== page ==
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Protein microarray technology and ultraviolet crosslinking combined with mass spectrometry for the analysis of protein–DNA interactions

MPS-Authors

Kersten,  Birgit
Max Planck Society;

Possling,  Alexandra
Max Planck Society;

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Blaesing,  Franka
Dept. of Vertebrate Genomics (Head: Hans Lehrach), Max Planck Institute for Molecular Genetics, Max Planck Society;

Mirgorodskaya,  Ekaterina
Max Planck Society;

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Gobom,  Johan
Dept. of Vertebrate Genomics (Head: Hans Lehrach), Max Planck Institute for Molecular Genetics, Max Planck Society;

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Seitz,  Harald
Dept. of Vertebrate Genomics (Head: Hans Lehrach), Max Planck Institute for Molecular Genetics, Max Planck Society;

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Citation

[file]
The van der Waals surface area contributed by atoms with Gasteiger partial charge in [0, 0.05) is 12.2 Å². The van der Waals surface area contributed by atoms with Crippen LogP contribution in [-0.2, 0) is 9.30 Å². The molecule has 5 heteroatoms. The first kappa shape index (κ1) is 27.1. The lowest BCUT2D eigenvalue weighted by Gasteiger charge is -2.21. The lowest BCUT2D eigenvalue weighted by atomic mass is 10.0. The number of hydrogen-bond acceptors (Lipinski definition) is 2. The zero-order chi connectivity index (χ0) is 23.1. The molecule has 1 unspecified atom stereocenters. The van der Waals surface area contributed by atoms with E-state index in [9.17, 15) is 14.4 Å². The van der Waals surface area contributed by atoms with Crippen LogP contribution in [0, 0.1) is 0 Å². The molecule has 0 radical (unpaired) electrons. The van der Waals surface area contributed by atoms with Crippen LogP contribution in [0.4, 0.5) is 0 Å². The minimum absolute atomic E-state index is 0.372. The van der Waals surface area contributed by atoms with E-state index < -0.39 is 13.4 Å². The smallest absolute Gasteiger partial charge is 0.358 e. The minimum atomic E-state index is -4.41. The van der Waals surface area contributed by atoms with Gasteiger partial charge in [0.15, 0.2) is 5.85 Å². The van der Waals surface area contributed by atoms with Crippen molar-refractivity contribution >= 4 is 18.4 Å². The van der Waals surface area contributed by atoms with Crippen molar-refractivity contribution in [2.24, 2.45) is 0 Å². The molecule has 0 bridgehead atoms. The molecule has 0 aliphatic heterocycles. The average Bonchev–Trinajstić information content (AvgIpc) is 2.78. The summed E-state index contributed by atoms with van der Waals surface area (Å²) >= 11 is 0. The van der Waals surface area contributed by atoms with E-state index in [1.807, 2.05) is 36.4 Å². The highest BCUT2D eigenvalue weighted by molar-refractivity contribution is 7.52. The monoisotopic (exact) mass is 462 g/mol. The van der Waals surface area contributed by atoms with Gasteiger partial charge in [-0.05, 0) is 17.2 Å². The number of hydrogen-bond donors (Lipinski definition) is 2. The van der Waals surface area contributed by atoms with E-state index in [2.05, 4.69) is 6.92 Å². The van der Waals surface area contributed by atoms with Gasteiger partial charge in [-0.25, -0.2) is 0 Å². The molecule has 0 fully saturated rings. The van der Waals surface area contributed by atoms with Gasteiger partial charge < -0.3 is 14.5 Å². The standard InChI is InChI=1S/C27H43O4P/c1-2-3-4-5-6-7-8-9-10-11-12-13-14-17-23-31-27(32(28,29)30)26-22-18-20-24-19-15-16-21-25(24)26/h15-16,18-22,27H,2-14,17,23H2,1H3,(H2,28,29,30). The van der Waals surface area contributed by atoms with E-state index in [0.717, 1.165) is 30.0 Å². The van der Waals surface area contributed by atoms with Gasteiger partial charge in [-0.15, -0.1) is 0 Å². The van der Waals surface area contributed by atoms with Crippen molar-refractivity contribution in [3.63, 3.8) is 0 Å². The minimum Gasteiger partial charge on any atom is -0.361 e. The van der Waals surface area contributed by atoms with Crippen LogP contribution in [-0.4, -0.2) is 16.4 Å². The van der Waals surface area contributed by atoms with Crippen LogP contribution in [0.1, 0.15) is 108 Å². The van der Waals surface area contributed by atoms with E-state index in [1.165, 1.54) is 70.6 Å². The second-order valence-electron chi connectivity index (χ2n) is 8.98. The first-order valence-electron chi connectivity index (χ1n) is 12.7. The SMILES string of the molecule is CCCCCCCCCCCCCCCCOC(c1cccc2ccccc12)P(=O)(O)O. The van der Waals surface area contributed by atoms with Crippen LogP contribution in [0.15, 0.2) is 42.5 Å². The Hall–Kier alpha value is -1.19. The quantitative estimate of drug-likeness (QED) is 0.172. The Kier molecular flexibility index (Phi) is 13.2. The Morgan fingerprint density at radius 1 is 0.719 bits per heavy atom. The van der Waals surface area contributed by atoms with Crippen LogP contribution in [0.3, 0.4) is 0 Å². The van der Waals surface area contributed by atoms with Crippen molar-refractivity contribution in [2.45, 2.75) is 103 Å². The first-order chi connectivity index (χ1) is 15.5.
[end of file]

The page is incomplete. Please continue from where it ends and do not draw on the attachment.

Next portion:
Kersten, B., Possling, A., Blaesing, F., Mirgorodskaya, E., Gobom, J., & Seitz, H. (2004). Protein microarray technology and ultraviolet crosslinking combined with mass spectrometry for the analysis of protein–DNA interactions. Analytical Biochemistry, 331(2), 303-313.


Cite as: http://hdl.handle.net/11858/00-001M-0000-0010-87EF-0
Abstract
To gain insights into complex biological processes, such as transcription and replication, the analysis of protein-DNA interactions and the determination of their sequence requirements are of central importance. In this study, we probed protein microarray technology and ultraviolet crosslinking combined with mass spectrometry (MS) for their practicability to study protein–DNA interactions. We chose as a model system the well-characterized interaction of bacterial replication initiator DnaA with its cognate binding site, the DnaA box. Interactions of DnaA domain 4 with a high-affinity DnaA box (R4) and with a low-affinity DnaA box (R3) were compared. A mutant DnaA domain 4, A440V, was included in the study. DnaA domain 4, wt, spotted onto FAST slides, revealed a strong signal only with a Cy5-labeled, double-stranded, 21-mer oligonucleotide containing DnaA box R4. No signals were obtained when applying the mutant protein. Ultraviolet crosslinking combined with nanoLC/MALDI-TOF MS located the site of interaction to a peptide spanning amino acids 433– 442 of Escherichia coli DnaA. This fragment contains six residues that were identified as being involved in DNA binding by recently published crystal structure and nuclear magnetic resonance (NMR) analysis. In the future, the technologies applied in this study will become important tools for studying protein–DNA interactions.